The pulp and paper industry is a multi-billion dollar a year business in the U.S. alone. Chlorine and/or chlorine derivatives are used in the bleaching processes of most mills in the U.S. It is widely accepted that the effluents from these bleach plants are harmful to the environment. Considering the size, cost and importance of the pulp and paper industry around the world, much effort has gone into research to develop cost effective, environmentally friendly processes to take the place of those currently used.
The University of Georgia has recently opened two pilot plants, one for bleaching of pulp and another for deinking of recycled paper. These Pilot Plants, housed on the campus of the University of Georgia, are being used in research and development into commercial scale of Totally Chlorine Free (TCF) bleaching processes such as the EnZone process, developed at the University of Georgia. This process combines oxygen and enzymatic delignification of hardwood pulps with ozone treatment and a final peroxide bleaching stage to produce pulps of equal brightness compared to conventional chlorine and chlorine dioxide bleached pulps. To obtain fully bleached softwood kraft pulp, an alkaline extraction stage is inserted between the enzyme and ozone stages. Both hardwood and softwood kraft pulps bleached with the EnZone process have fully acceptable strength values.
Research into enzymatic deinking of laser and xerox printed mixed office waste, newsprint and magazine stock with the Enzynk process, also developed at the University of Georgia, is the focus of the deinking pilot plant.
The EnZone Process, producing brightness values of greater than 90% ISO with
hardwood pulp and 86-88% ISO with softwood pulp, looks to be an excellent alternative to
the conventional bleaching processes. Funding for the research and development of this
process has been obtained from NCASI (National Council for the Paper Industry, Air and
Stream Improvement), $450,000 during a period of five years. The USDA contributed a research
grant, $160,000 to clone a very thermostable xylanase to be used in the process. For the
construction of the pilot plant, a Georgia Environmental Technology Consortium (GETC)
contributed $453,000 to buy equipment and to cover certain costs necessary to run the plant.
Ahlstrom USA, and Canada, donated an almost complete pilot plant which is ideal to test our process. The value of this equipment is very high. The University of Georgia has also contributed generously in the first place with the building to house the pilot plants and with investments of more than $100,000 to upgrade this building regarding water, electricity, sewage, etc.
Housed in a 3,400 sq ft facility at the Driftmier Engineering Center at the University of Georgia in Athens, Georgia, the Pulp Bleaching Pilot Plant has a large range of processing and analyzing abilities. With the modern testing and research lab, the running and examination of new chlorine free bleaching processes is both convenient and cost effective. The bleach pilot plant has the ability to process 5 to 10 Bone Dry Metric Tons (BDMT) per day. The facility incorporates many treatment points for pH adjustment and/or addition of different chemicals. These treatment points can be moved and modified to facilitate precise process control over a wide variety of different processes. With a wide range of major equipment, including four 1,200 gallon holding tanks, two washing and de-watering belts, a large ozone generator, liquid ring compressor, a high capacity ring press and complete computerized process control the pilot plant has excellent flexibility for modifications.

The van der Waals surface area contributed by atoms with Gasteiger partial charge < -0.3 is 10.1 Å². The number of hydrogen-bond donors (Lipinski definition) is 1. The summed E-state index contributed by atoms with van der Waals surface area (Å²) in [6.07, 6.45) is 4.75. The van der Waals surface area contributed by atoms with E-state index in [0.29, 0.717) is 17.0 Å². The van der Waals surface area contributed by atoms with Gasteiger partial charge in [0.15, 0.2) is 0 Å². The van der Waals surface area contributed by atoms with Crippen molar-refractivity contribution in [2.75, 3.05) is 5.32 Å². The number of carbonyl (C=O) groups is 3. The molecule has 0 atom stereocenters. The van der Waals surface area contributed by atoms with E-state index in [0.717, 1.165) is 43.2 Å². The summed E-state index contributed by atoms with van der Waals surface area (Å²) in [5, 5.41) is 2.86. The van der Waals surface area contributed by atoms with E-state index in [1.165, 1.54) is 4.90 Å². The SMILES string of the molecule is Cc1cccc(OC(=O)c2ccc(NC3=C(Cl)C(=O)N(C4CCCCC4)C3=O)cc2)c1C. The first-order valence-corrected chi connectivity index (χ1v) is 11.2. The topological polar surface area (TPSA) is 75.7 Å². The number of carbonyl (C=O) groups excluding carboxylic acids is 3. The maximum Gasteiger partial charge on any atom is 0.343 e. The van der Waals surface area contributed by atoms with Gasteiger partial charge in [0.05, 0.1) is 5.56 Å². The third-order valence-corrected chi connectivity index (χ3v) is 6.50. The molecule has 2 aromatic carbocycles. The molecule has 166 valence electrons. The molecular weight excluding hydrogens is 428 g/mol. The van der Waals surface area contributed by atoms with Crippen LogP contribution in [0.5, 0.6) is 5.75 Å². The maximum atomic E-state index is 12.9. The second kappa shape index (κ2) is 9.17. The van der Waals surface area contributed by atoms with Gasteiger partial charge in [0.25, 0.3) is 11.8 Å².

The Deinking Pilot Plant, incorporated into the Bleaching Plant, contains an 800 gallon pulper capable of pulping all types of paper from mixed office waste to newsprint and magazine stock, all of which can be processed in a variety of different procedures. A large tank, equipped for flotation, allows for batch separation of ink while a pressurized cyclone deinking system provides continuous flow deinking. The Enzynk process, developed with funding from the Georgia Advanced Technology Development Center, and from the Georgia Consortium for Technological Competitiveness in the Pulp and Paper Industry, uses a mixture of enzymes in combination with surfactants and very few other chemicals. The enzyme mixture is very much dependant upon the furnish used. The Enzynk process gives a higher brightness, lower dirt count, higher freeness, and less sludge compared to chemical deinking.
Transportation of unbleached, bleached, and deinked pulp is done at 6-10% pulp consistency in a 4,800 gallon tanker truck and at 35% consistency obtained in the ring press with various transportation options.
The research and testing laboratory at the pilot plant is fully equipped with modern equipment and tests can be conducted by many TAPPI and ASTM methods.
If you would like more information about the Pilot Bleaching and Deinking Plants and details on specific functions and processes please Contact:
Ryan Adolphson - Pilot Plant Director
Dr. Karl-Erik Eriksson - Professor and Eminent Scholar in Biotechnology